The Martyrdom of Saint Sebastian Symphonic Fragments
Adriana Songs [U.S. premiere]
Night Ride and Sunrise, Op.55
La mer three symphonic studies
Patricia Bardon (mezzo-soprano)
New York Philharmonic
Reviewed by: Victor Wheeler
Reviewed: 14 December, 2006
Venue: Avery Fisher Hall, New York City
Claude Debussy’s lush palette of incidental music for Gabriele D’Annunzio’s impious 1911 ‘mystery play’ “The Martyrdom of Saint Sebastian” set the stage for what was to transpire: an evening replete with superb musicianship, conducting, and singing.
D’Annunzio (1863-1938), a literary polymath turned to Debussy to write the music for the play – after two lesser composers had turned down D’Annunzio’s request. The Symphonic Fragments are four sections compiled by André Caplet (1878-1925). This performance was done with panache, with dissonant violin and viola chords bouncing off each other. The double basses supplied powerful added tension while the horns and trumpets hit their chromatic peaks, causing this listener’s heart to race and jump. Both subtle and evident plucking, strumming, and long bowing, induced well-formulated orchestral sonorities. The winds demonstrated clarity of sound and formulation of psychological imagery.
The Irish mezzo-soprano, Patricia Bardon, sang the part of Adriana in the U.S. premiere of Finnish composer Kaija Saariaho’s second opera, “Adriana Mater”. Here Bardon lovingly sang three of Adriana’s songs taken from the opera. An anonymous country at war is the setting for the songs. Tsargo, a man living in Adriana’s village, rapes her, and out of that crime is born a son, Yonas, who at the age of 17 learns of the rape and that the rapist was his father; Yonas decides to murder his father in revenge – but then does not. Amin Maalouf, the Lebanese librettist of the work, knows of war first-hand. Life and death play off against each other in the songs and in an orchestral interlude. Bardon showed a wide range of emotions in her portrayal, and the pathos in her rich, dusky voice brought out Adriana’s multiple emotional states that wavered from line to line. In ‘Autumn Garden’, the she showed the complexities of Adriana’s feelings and realistically conveyed Adriana’s feelings in quiet moments. Bardon was the consummate opera actress and singer, revealing Adriana’s heart and psyche. The orchestral interlude was played with flair. David Robertson wielded the baton in an ecstatic manner pushing and pulling orchestral sounds that conveyed Yonas’s conflicting emotions regarding his father.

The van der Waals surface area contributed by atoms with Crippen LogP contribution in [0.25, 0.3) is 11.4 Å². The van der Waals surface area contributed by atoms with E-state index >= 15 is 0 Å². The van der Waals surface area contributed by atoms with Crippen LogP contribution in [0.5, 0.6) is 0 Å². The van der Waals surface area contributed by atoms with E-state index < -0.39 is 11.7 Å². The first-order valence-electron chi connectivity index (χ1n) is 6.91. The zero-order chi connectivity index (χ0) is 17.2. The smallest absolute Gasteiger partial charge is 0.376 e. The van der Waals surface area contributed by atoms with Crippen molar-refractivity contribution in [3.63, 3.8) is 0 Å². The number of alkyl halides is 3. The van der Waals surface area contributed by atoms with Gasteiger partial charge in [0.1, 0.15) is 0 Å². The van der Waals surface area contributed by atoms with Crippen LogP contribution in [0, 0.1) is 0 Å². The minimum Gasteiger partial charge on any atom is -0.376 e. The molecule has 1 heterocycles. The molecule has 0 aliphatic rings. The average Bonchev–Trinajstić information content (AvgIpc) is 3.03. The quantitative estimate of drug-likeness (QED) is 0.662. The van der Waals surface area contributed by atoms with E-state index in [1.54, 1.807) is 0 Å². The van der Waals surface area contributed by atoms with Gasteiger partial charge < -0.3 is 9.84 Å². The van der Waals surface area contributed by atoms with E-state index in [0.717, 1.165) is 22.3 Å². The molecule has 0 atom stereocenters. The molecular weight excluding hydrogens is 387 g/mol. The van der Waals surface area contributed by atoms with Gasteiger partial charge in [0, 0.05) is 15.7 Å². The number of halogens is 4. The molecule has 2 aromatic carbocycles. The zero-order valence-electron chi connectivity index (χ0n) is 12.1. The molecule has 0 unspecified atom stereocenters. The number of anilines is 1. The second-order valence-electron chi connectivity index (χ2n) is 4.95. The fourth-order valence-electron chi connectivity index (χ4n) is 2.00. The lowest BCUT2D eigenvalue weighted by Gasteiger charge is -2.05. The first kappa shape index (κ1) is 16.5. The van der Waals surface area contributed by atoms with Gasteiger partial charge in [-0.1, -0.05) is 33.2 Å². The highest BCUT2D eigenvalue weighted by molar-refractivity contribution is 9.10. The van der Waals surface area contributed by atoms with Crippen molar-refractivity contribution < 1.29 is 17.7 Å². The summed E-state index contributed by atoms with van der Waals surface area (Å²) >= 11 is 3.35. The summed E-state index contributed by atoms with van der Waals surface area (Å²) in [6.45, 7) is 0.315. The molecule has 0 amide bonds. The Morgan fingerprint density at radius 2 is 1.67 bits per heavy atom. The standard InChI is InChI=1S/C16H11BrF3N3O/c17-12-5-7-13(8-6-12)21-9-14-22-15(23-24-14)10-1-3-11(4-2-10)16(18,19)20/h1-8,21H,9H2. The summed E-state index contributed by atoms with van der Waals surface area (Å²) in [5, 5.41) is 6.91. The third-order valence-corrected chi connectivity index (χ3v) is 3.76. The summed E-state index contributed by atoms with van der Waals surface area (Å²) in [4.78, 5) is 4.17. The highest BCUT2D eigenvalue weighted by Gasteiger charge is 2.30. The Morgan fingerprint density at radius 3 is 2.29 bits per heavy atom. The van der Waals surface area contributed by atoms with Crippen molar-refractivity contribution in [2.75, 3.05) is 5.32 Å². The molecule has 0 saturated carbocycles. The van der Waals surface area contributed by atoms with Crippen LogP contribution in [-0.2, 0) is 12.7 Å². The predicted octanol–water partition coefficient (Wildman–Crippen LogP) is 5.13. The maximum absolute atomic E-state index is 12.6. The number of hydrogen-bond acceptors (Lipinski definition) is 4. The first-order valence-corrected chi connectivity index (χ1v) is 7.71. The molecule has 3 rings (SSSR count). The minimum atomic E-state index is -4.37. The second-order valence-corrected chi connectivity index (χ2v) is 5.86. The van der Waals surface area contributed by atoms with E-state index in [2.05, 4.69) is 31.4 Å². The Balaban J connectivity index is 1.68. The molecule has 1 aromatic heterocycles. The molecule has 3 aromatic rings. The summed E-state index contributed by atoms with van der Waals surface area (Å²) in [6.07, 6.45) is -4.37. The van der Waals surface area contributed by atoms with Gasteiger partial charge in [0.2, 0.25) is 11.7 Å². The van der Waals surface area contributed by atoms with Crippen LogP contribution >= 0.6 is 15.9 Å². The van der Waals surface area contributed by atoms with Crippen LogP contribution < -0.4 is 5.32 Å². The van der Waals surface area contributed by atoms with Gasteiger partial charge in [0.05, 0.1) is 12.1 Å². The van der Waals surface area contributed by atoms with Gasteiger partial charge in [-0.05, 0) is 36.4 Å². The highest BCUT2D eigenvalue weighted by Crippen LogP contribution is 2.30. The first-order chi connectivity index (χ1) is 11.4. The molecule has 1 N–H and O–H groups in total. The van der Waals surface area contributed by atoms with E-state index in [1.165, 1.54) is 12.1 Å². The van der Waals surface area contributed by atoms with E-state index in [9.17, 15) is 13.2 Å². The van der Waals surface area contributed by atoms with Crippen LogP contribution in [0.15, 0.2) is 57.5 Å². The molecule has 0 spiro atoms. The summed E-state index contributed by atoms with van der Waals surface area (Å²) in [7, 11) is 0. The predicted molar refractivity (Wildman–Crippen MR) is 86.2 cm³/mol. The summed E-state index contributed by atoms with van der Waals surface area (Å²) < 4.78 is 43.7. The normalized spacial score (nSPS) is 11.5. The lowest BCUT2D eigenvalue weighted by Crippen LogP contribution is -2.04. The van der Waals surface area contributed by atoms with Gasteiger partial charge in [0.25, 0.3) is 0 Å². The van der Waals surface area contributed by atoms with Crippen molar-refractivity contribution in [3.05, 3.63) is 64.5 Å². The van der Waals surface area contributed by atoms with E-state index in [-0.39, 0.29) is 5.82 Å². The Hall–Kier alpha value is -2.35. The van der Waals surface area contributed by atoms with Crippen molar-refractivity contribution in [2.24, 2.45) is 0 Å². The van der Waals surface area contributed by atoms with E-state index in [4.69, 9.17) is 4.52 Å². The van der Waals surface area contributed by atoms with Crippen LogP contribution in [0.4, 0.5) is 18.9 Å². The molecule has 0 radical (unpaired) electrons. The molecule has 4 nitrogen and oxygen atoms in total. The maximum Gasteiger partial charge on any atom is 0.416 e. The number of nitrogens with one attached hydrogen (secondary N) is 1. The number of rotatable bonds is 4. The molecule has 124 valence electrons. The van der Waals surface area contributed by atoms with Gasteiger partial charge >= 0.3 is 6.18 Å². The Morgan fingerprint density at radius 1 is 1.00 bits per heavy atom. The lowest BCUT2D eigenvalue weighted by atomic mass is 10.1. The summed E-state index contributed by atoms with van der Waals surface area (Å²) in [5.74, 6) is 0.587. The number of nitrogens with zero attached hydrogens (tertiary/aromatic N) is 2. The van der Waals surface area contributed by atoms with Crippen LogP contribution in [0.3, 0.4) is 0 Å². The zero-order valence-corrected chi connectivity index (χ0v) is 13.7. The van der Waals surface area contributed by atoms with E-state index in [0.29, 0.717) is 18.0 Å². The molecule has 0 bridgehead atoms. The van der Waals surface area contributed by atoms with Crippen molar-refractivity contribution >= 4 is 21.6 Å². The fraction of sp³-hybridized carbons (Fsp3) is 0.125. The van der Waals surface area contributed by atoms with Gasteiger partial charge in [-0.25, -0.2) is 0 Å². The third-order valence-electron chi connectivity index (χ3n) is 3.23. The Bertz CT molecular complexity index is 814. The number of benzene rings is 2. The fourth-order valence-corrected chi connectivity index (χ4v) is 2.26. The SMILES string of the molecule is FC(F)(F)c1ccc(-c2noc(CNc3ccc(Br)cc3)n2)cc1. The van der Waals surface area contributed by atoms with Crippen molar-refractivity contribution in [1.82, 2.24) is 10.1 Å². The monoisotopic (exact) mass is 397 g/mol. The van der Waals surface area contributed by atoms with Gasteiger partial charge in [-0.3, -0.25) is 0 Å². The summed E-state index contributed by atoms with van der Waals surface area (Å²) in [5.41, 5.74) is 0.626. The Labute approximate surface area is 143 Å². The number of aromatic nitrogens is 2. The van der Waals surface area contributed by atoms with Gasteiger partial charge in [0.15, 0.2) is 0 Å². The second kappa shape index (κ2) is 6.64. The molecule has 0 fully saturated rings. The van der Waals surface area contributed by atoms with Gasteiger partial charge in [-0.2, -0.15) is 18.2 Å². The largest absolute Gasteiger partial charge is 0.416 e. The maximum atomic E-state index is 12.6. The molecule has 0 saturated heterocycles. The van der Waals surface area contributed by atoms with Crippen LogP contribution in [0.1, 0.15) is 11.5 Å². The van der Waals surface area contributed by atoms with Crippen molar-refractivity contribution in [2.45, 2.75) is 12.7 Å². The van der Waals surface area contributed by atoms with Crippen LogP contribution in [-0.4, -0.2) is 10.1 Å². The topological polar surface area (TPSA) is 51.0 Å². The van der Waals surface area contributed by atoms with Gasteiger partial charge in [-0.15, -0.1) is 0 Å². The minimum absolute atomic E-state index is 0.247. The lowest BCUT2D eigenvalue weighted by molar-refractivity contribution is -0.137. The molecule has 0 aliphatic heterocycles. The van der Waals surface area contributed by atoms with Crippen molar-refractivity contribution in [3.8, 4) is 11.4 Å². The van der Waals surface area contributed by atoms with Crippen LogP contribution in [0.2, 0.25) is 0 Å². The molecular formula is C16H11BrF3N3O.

Also from Finland, Night Ride and Sunrise, with its incessant rhythm of horses’ hooves pulls the listener through a shadowy landscape, images of a landscape reawakening from the monotony of darkness and returning to life with the arrival of sunrise. The horns sound the arrival, prior to which birds call an evocation of the bright day to come. Sibelius was a pessimist by nature, yet he is reported to have said of a sunrise he witnessed after a 350-mile trip by horse-drawn sleigh (poor horse!): “The whole heavens were a sea of colors that shifted and flowed producing the most inspiring sight until it all ended in a growing light”. The orchestra wonderfully conveyed those colors and light.
The best-known music of the evening was Debussy’s La mer, his love-affair with the sea evident in this three-movement piece. This passion for the sea began at his familial doorstep – his father, an ex-Navy man. In 1904, Debussy left his wife and with his mistress moved to the island of Jersey. A month later he was elsewhere: at the seaside in Sussex (England). Debussy also felt an emotional connection to the famous woodblock “The Hollow of the Wave off Kanagawa” (usually just called “The Wave”) by the Japanese artist Hokusai.
Debussy painted with sound the ocean’s hue, mood, and light. La mer is full of all types of sonic possibilities. David Robertson approached it head on. Panoply of sound engulfed the audience and carried it to the sea; trumpets cut through whatever delicacy of sound there was; the tension in the air was palpable at times – but in a subtle way, so was the sanguinity of the occasion.
The orchestra in the first movement, with its undulation of tone, gave pointed refinement to one’s image of a moody sea. The woodwind chorale was intoned beneath the clamor of the rest of the orchestra. The middle movement represents the scherzo of this ‘symphony’. The finale shows a wilder, windier ocean. The orchestra wonderfully captured the moods and physicality of the music: I could feel the salt spray, smell the ocean air, and sense Debussy’s longing for the sea.